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Can NAT traversal be Tor's killer feature? GitHub

Can NAT traversal be Tor's killer feature?

tl;dr: how about a virtual global flat LAN that maps static IPs to onion addresses?

We all know the story. Random feature gets unintentionally picked up as the main reason for buying/using a certain product, despite the creator's intention being different or more general. (PC: spreadsheets; Internet: porn; smartphones: messaging.)

It's already happening

Exhibit 1: Ricochet IM ( uses onion addresses (each client runs a hidden service) as a sort of static anonymous IP address and, because it's static, it's the user's identity too, in a p2p/serverless chat app. It's dead simple, works like a charm behind the firewall at work, and protects metadata, which no other chat app/protocol I know does.

Exhibit 2: OnionShare ( does the same for file sharing, and it's actually a much easier user experience to send large files this way than any other. Why? "Static anomyous IP" (onion address) and NAT traversal because all tor hidden services work by making outgoing connections to Tor relays and don't need any open ports.

Those are two great apps that, unlike Tor Browser (which I love very much, but hear me out), improve the user experience, through Tor, in comparison with the mainstream (OnionShare even more so). The user might not even care about security or anonymity, it's just a better experience, period.

You don't have to convince people to make sacrifices in the name of privacy, you just have to show them something they want.

Like water

That's when natural demands kicks in and suddenly you're not pushing water uphill anymore, you've changed the landscape and it flows in the direction you want. Like when Tesla made electric cars that people buy despite being electric, not because of it.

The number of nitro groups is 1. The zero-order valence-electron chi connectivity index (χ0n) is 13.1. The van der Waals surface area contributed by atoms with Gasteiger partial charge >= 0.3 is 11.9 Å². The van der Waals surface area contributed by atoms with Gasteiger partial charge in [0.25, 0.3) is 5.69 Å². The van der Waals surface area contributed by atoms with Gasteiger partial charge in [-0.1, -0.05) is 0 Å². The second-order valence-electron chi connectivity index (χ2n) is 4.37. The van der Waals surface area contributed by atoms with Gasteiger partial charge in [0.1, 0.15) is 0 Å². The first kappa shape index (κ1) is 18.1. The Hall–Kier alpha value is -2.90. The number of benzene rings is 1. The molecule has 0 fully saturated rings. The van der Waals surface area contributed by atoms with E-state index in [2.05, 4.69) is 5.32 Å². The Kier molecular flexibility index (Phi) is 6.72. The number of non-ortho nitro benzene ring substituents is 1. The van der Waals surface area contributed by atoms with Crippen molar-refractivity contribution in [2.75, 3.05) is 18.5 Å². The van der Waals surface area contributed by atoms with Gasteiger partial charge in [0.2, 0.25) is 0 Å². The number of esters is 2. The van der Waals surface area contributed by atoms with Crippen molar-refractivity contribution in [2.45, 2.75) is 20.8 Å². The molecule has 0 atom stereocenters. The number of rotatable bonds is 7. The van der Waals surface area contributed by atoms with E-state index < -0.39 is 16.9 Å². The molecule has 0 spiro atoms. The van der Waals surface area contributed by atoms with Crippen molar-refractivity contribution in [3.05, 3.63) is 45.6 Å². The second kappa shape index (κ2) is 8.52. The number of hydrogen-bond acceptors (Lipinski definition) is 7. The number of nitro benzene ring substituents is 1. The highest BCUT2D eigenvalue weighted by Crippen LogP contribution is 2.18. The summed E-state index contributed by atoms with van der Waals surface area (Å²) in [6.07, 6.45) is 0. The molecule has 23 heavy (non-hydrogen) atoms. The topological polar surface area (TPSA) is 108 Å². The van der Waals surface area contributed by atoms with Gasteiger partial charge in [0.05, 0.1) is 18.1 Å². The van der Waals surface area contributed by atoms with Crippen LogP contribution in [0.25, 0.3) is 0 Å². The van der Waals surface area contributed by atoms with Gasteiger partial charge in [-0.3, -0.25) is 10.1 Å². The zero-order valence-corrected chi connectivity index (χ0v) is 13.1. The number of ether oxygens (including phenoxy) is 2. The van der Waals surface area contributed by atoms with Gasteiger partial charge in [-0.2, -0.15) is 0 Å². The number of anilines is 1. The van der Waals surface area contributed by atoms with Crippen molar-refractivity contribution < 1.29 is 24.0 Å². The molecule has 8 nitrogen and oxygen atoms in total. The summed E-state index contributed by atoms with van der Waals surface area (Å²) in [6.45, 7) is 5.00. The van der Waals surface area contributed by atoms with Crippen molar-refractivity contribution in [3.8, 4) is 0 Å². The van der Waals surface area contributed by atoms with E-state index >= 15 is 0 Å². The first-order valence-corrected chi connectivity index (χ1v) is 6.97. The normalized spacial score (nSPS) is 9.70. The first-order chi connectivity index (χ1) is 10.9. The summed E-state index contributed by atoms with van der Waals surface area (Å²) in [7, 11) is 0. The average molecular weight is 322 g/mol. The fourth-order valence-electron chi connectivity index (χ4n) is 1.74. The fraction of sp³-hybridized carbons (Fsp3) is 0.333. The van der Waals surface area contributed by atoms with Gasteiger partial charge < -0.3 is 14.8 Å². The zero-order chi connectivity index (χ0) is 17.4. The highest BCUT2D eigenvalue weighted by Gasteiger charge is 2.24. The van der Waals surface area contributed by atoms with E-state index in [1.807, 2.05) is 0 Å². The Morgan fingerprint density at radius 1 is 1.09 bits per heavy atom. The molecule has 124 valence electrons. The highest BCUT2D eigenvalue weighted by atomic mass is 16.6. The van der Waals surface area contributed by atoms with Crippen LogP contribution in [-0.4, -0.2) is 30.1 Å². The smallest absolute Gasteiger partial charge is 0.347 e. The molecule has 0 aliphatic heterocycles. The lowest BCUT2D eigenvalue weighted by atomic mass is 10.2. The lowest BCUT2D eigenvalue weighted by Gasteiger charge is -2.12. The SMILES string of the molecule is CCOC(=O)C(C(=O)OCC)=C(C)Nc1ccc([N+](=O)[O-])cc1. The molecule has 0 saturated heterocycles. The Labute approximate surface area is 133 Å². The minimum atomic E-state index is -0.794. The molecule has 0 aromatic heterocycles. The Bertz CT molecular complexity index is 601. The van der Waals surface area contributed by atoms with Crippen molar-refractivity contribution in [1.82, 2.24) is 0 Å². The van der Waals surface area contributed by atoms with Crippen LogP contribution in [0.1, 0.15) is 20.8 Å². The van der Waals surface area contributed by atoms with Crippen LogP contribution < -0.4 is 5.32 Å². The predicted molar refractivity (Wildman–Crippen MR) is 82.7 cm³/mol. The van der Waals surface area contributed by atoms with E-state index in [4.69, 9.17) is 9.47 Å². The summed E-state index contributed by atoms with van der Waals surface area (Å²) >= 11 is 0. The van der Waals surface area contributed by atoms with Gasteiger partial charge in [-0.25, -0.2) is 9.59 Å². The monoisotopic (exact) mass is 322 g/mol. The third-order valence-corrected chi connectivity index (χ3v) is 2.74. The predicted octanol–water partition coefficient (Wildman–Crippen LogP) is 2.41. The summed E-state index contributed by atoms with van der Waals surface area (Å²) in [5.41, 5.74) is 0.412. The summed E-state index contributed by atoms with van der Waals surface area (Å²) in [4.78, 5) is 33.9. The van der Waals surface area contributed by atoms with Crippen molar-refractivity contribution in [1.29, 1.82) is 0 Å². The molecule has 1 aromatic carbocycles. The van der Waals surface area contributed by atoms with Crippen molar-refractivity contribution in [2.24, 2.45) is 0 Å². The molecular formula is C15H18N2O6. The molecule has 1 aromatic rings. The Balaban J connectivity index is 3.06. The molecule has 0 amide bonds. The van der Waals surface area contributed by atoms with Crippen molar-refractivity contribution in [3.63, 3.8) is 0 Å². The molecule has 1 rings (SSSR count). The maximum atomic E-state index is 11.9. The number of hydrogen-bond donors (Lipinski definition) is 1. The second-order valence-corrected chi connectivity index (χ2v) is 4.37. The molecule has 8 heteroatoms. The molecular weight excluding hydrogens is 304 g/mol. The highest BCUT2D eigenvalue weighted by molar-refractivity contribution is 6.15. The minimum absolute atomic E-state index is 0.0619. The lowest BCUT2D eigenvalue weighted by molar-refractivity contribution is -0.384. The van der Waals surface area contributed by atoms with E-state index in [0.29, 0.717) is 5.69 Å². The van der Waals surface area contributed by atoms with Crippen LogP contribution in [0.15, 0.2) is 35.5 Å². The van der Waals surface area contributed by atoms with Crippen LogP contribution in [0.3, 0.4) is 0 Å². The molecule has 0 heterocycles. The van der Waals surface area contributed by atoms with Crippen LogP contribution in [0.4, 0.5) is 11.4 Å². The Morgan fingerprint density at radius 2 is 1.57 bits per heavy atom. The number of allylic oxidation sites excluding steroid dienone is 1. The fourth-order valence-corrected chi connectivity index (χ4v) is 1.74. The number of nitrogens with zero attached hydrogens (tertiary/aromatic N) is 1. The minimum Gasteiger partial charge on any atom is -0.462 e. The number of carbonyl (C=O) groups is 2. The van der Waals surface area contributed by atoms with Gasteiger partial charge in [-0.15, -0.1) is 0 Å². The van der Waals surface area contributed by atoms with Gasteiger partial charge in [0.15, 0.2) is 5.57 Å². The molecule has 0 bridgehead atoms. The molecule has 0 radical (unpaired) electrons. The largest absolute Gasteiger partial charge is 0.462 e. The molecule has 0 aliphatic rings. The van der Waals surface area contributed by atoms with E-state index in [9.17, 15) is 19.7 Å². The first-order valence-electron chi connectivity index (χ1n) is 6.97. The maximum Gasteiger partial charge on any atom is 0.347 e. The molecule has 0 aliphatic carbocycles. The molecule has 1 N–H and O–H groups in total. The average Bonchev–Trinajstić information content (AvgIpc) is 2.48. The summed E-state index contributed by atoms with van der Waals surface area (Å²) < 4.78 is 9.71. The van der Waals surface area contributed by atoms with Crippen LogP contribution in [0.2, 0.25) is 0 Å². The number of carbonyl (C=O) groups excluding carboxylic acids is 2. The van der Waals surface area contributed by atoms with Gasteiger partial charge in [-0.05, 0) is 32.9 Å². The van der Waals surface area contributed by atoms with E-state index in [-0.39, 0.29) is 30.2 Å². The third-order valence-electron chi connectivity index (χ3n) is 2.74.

As good as Ricochet and OnionShare are, they still had to go through the trouble of integrating hidden services themselves.

If there is a virtual network interface that transparently maps static IPs to onion addresses, all sorts of things could benefit from the backward compatibility (old games, IP-based voip, screensharing, real-time collaborative writing, etc.) and new ones could be built a lot more easily.

[ZeroTierOne ( does this, but doesn't worry about privacy.]

The only thing better than serving the privacy-conscious is serving privacy to those who don't even know they want it.

Demand vs capacity

Of course massive use would probably crush the current network, but uptake would be gradual, and I imagine demand has a greater power to drive capacity than the other way around.

I'm nowhere near an expert and I could be just talking out of my ass, so please let me know if this is completely stupid and would never work. Thanks!

Cheers, Helder

P.S.: you can follow me @obvio171 on Twitter.

P.S.2: more comments on Hacker News:

P.S.3: more comments on tor-talk: (OnionCat seems to already implement something like what I describe.)

P.S.4: follow up post:

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